When this alignment is violated, a delicate balance is destroyed with dire consequences for society. It has health consequences and ultimately contributes to the disruption of culture and identity. For example, societies not accustomed to high carbohydrate intake and sugary foods become diabetic and obese. It's been happening all over the world. The best model can be found in the Pacific Islands, where diabetes became an epidemic because of the change in the food supply. Where dairy isn’t a staple, people are lactose intolerant. This is the case in some Chinese populations. Yet, they are consuming more and more dairy because it became more readily available, and in some cases, even fashionable regardless of the health consequences. The biggest offender of them all, processed foods, introduced carcinogens that destroys unique and essential gut bacteria. Our gut bacteria help with digestion, and it has been proven that it also has a link with a person’s mood and mental health. Processed food leads to increases in the occurrence of gastrointestinal disorders like gluten intolerance, autoimmune diseases, and even depression. The Inuit needs their seal blubber not only to survive, but to be healthy, and to be Inuit. The same with the Bushmen hunting in Africa. They need their meat and to celebrate every hunt. It is who they are.

It is far too easy for us in our global convenience-driven societies to abandon cultural and meal conventions. Many of us cannot remember what and how our people used to eat. We have to revisit the cookbooks of our forefathers to rediscover our preferences and tastes. These conventions developed over thousands of years. It made us what we are physically, mentally and culturally. By abandoning it, we are not only risking our health. We are risking our mental state and who we are. It is becoming quite apparent that we are unfortunately too eager to embrace new meal conventions, and there is a price to pay for doing it.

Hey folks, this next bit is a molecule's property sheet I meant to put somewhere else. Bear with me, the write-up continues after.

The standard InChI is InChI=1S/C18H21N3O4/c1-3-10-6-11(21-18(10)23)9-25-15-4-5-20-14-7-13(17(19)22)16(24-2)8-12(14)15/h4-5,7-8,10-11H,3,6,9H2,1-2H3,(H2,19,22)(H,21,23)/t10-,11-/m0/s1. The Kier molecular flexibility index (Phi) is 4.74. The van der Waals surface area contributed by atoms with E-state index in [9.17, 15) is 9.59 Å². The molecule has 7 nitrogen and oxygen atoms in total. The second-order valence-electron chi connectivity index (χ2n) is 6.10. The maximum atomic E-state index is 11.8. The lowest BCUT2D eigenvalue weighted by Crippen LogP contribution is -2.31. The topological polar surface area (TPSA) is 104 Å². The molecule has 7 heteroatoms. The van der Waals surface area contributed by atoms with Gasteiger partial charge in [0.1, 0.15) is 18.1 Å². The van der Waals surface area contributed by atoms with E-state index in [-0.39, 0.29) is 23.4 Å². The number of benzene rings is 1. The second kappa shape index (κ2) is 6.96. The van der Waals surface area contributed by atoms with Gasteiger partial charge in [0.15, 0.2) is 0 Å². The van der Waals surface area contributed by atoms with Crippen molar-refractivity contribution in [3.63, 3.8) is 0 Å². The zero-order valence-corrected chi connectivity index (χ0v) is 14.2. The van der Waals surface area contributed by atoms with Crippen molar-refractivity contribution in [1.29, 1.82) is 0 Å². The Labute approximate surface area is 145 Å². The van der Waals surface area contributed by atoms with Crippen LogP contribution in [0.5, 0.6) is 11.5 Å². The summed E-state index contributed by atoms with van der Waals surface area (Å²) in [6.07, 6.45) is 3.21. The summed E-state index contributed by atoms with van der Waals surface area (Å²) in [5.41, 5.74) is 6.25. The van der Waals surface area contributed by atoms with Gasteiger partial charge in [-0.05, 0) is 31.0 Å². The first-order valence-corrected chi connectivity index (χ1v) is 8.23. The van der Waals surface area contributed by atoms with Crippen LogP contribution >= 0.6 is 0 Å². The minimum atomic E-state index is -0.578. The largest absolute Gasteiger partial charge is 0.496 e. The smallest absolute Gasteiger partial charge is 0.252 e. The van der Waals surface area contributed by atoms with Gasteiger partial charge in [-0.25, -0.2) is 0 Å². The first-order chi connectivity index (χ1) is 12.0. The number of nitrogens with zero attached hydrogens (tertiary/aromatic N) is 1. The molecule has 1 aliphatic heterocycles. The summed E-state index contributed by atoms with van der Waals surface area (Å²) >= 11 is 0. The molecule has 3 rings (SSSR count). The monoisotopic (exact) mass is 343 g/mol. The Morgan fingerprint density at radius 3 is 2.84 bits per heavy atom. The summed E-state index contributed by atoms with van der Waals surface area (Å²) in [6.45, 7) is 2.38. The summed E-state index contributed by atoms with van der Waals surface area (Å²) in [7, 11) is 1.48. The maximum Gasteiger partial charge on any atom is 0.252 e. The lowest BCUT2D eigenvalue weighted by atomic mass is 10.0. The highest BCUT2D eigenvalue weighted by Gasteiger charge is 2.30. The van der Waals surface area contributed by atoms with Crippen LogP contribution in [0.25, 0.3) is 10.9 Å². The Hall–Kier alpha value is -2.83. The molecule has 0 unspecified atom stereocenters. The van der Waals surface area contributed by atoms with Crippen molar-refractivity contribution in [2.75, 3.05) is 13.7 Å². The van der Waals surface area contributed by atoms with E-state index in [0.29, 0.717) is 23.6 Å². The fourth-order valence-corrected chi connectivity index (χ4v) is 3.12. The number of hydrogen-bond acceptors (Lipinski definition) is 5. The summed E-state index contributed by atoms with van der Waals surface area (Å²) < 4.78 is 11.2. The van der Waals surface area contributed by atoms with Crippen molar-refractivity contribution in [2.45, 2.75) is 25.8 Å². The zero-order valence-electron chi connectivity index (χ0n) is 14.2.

The bottom line is, regardless of the improved availability of all kinds of ingredients and foods, thanks to globalism and large multinational food producers, we remain captive physiologically and culturally to what is our diet. If we violate this accord with a BigMac or SugarySlurpee, we risk physical and mental health.

When we prepare our own food, it is easier to pay attention to what is good for us to eat. We can source the right ingredients and cook it in a way that aligns with our preferences, cultural identity and, with our physiology. Not only will we be eating better. We will also be healthier and happier as a result.

Observations


I started this blog post with the statement that a healthy and fulfilled life, with good friends, begins with making toast or frying an egg.

It doesn’t have to be toast or eggs. What it should be is a daily dedication to source ingredients and prepare meals to share with those we love. The result will be a lifelong learning experience as we learn not only how to prepare our food, but also how our food brings our friends and family together for healthier and more rewarding lives. It is what we’ve been doing for thousands of years. We should do it again. At our very foundation, it is who we are.

Hendrik
Cooking Cowboy

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Photos


Camp Cooking

Thirsty

Pork Chop

Foodie Friends

Food Love and Dedication